On my webb-site I have used these characters to describe the phases I have seen many professionals enter when becoming “Excel-gurus”. The upper row is the positive version and the lower is the negative in the three steps described. As always the time dimension is horizontal.
Unfortunately the step in knowledge needed for designing a relational database is often high if you not have any education in computer science.
The relational data model is very similar to Excel, it handles data in tables (sheets). It has functions supporting you to avoid duplicate rows in the table, and it has functions for describing the relationships between the data stored in tables in different sheets and workbooks. A very simple model could be Customers, Sales and Products, which you in an initial Excel solution probably would store in one sheet:
After a while you or someone else get the idea that it would be nice to have some more information about the customer and the items, you also find out that it would be valuable to have information about who took the order or if it was e-sales, and you would like to know the discount.. etc.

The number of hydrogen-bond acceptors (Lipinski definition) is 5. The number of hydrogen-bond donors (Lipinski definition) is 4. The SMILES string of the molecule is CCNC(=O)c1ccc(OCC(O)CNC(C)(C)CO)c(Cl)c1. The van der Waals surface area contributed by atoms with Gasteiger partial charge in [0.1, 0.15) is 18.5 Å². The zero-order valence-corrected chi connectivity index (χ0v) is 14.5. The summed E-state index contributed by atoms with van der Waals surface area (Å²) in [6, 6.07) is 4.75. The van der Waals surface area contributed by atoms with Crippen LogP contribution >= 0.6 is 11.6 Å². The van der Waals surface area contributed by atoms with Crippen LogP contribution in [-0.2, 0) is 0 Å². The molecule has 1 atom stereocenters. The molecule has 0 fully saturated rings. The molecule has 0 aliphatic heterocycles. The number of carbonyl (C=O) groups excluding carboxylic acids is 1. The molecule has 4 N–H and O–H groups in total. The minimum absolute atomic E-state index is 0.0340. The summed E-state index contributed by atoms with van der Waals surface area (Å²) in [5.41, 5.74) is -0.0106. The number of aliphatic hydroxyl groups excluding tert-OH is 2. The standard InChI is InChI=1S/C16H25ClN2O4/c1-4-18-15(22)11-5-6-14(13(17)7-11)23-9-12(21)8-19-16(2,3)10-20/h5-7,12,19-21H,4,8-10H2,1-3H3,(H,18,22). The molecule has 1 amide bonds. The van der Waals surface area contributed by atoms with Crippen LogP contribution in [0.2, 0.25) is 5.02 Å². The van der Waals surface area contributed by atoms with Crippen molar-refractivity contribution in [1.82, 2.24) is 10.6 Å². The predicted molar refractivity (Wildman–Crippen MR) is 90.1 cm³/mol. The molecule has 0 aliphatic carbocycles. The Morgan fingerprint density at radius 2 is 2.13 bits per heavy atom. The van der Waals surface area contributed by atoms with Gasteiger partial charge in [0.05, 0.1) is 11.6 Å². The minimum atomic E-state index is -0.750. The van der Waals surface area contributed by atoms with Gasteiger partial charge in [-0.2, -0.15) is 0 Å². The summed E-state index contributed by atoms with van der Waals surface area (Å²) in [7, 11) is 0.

So the model grows and get wider and wider:
No problem the limit 256 columns is gone… The problem is that you are now staring to put in redundant information in your model. And if you do a misspelling of John’s name you will not discover he is a returning customer… As shown above you have put in one row the content of four different tables: Customer, Item, Invoice and Invoice row. Sooner or later this will give you trouble.
But there would have been no performance issues what so ever, if nobody have had the guts to complain. So performance problems is about expectancy – expected service compared to received .
I do this as I always I have done, and now the silly “thing” don’t let me go on, because it is busy doing something else compared to what I am used to. This is the situation where frustration is born, and some of us get so irritated that we complain, and then it sooner or mostly later becomes an issue, called a “performance problem”.